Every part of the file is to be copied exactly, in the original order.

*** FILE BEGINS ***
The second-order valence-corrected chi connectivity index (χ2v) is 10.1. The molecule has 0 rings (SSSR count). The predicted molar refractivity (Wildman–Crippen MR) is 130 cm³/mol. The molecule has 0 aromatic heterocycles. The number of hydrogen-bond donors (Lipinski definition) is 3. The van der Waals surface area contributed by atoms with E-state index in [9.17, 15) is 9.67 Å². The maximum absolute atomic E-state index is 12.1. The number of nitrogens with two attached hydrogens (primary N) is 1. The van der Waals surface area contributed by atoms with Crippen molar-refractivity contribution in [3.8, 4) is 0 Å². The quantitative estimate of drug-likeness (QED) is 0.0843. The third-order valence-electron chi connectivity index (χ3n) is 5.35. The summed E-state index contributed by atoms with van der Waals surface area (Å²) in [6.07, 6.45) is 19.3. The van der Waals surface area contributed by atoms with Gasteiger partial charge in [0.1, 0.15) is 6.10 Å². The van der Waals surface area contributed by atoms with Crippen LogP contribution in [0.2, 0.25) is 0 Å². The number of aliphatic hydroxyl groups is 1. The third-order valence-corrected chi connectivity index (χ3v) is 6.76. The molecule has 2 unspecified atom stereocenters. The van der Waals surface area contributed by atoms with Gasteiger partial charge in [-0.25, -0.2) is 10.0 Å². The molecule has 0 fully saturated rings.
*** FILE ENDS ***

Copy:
The second-order valence-corrected chi connectivity index (χ2v) is 10.1. The molecule has 0 rings (SSSR count). The predicted molar refractivity (Wildman–Crippen MR) is 130 cm³/mol. The molecule has 0 aromatic heterocycles. The number of hydrogen-bond donors (Lipinski definition) is 3. The van der Waals surface area contributed by atoms with E-state index in [9.17, 15) is 9.67 Å². The maximum absolute atomic E-state index is 12.1. The number of nitrogens with two attached hydrogens (primary N) is 1. The van der Waals surface area contributed by atoms with Crippen molar-refractivity contribution in [3.8, 4) is 0 Å². The quantitative estimate of drug-likeness (QED) is 0.0843. The third-order valence-electron chi connectivity index (χ3n) is 5.35. The summed E-state index contributed by atoms with van der Waals surface area (Å²) in [6.07, 6.45) is 19.3. The van der Waals surface area contributed by atoms with Gasteiger partial charge in [0.1, 0.15) is 6.10 Å². The van der Waals surface area contributed by atoms with Crippen LogP contribution in [0.2, 0.25) is 0 Å². The number of aliphatic hydroxyl groups is 1. The third-order valence-corrected chi connectivity index (χ3v) is 6.76. The molecule has 2 unspecified atom stereocenters. The van der Waals surface area contributed by atoms with Gasteiger partial charge in [-0.25, -0.2) is 10.0 Å². The molecule has 0 fully saturated rings.